An in vitro approach for modelling branchial copper binding in rainbow trout
- Additional Document Info
- View All
The main objective of this study was to characterize the individual effects of water chemistry (Ca(2+), Na(+), dissolved organic matter (DOM), pH, alkalinity) on the rapid binding of copper to the gill surface of rainbow trout using an in vitro gill binding assay. In this assay, individual gill arches were exposed for 5 min to (64)Cu labelled copper solutions ranging from 0.02 to 0.16 microM in water chemistries reflecting the full range of fresh water values for the Great Lakes. The gills displayed saturable Cu binding within this Cu range but gill-Cu binding was completely unaffected over the full range of calcium, sodium and alkalinity concentrations used. Only low pH (pH 4.0) and commercial DOM (Aldrich humic acid at > or =3 mgC/l) altered copper binding to rainbow trout gills in vitro. These findings were consistent with the results of geochemical modelling of our water chemistry (using MINEQL+, Version 4.5) which showed that H(+) and DOM affected the free cupric ion concentration. However, DOM (up to 80 mgC/l) was only able to reduce Cu on the gills by 50%. We hypothesize that in the range of 0.02-0.16 microM Cu there are two high affinity Cu binding sites on the gills, one having a substantially higher affinity for copper than DOM. The absence of a calcium effect on gill copper binding was in accord with in vivo evidence that calcium primarily acts to alter the physiology of the gill binding sites through acclimatory processes, rather than through competitive interactions. It was a surprise that water chemistry parameters influence rapid gill-metal binding in a manner different to their influence on acute toxicity and different from the effects on long-term binding reported in other studies. Currently, the biotic ligand model uses the rapid increase of gill copper (believed to reflect binding to the physiologically active receptor sites) to model gill binding characteristics. The distinction between rapid surface binding and metal uptake obviously plays an important role in determining the toxic effects of copper, especially when regulators need to predict the modifying effects of water chemistry.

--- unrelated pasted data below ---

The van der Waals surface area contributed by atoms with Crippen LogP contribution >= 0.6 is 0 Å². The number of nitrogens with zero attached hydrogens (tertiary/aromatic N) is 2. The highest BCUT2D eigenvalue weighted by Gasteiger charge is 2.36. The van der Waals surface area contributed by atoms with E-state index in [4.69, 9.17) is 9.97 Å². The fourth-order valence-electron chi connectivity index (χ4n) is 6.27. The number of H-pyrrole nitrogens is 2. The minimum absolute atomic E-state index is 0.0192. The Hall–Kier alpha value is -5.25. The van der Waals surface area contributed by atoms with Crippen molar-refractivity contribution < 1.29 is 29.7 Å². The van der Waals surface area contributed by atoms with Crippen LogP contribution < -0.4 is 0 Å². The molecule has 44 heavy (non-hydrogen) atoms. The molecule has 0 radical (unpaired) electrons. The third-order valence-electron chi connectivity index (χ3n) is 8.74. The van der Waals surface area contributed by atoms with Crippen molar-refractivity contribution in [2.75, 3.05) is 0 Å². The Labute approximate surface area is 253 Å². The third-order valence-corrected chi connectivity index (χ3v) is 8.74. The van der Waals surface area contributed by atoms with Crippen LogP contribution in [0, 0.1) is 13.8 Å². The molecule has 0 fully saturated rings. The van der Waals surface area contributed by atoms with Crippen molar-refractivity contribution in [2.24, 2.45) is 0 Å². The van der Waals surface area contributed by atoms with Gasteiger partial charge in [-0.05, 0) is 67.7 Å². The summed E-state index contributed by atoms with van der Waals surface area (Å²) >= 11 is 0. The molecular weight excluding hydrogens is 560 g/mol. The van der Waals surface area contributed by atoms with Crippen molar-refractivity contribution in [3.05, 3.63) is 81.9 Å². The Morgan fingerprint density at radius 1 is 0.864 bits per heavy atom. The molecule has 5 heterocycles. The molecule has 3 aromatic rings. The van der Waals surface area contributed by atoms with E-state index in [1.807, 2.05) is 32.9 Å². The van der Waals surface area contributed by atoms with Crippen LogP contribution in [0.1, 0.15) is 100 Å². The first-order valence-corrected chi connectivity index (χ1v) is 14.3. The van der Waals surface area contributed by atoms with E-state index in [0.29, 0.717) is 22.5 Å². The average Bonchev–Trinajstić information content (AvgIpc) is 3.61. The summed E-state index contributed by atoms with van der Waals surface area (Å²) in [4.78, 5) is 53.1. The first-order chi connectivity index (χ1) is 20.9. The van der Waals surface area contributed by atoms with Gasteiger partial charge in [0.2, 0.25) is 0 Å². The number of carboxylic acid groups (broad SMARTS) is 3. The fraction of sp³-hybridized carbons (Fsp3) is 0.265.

has subject area